School starts back up and Dr. Hyde decides to write Alaska’s exam question—How will we ever get out of this labyrinth of suffering—on the board, and leave it for the rest of the year. He says that the questions that religions seek to answer now have much more significance for everyone, and he hopes the students will remember Alaska when what they study seems boring or foreign to them. Dr. Hyde then asks the class how they’re doing, and a number of people who didn’t know Alaska well speak about their grief, while Miles and the Colonel remain silent.
The other students’ grief over Alaska’s death can be interpreted in one of two ways. On the one hand, they might be faking how much they cared about her and using the moment to get attention. But on the other hand, the Culver Creek community is a tight one. Alaska was a big personality, and even if these people were not her friends, there is a very real chance that they still care for and miss her.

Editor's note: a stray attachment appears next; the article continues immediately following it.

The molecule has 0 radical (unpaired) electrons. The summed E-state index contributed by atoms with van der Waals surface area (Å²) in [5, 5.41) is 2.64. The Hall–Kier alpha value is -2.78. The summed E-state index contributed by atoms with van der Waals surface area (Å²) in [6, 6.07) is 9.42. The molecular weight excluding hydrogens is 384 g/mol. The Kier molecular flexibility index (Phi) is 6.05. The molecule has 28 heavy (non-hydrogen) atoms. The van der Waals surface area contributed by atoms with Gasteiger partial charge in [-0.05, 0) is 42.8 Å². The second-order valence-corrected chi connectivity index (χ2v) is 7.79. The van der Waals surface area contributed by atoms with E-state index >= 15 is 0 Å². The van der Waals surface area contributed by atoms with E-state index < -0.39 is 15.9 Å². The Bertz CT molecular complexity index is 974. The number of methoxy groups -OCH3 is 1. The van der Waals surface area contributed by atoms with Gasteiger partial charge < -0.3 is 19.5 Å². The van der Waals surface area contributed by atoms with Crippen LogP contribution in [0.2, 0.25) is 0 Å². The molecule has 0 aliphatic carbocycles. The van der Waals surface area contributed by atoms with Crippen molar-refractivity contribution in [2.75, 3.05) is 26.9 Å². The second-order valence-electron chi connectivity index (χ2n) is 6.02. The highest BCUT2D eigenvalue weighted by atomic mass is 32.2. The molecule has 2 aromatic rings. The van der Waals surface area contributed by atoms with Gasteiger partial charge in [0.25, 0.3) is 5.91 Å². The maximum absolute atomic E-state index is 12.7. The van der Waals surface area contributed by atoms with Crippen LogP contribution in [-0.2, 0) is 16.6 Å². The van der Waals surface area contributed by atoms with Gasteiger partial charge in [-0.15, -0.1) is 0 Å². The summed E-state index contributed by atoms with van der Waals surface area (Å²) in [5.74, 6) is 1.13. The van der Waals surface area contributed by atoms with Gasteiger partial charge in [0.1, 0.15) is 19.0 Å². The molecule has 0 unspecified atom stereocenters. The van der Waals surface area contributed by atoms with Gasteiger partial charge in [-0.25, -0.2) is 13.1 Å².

The Colonel hates the way the other students pretend like they were close to Alaska, but Miles isn’t bothered by it, because he realizes he doesn’t know her as well as he thought he did because if he had known her well, he would have stopped her. He also thinks that everyone else has more of a right to grieve than he and the Colonel do, because he stills feels responsible for her death.
Miles feels that because he let Alaska go driving that night, he does not have the right to mourn her death. Alaska was a mystery for the entire time Miles knew her, but now he must wonder if he really knew her at all. His guilt is compounded by the fact that he will never be able to learn more about her.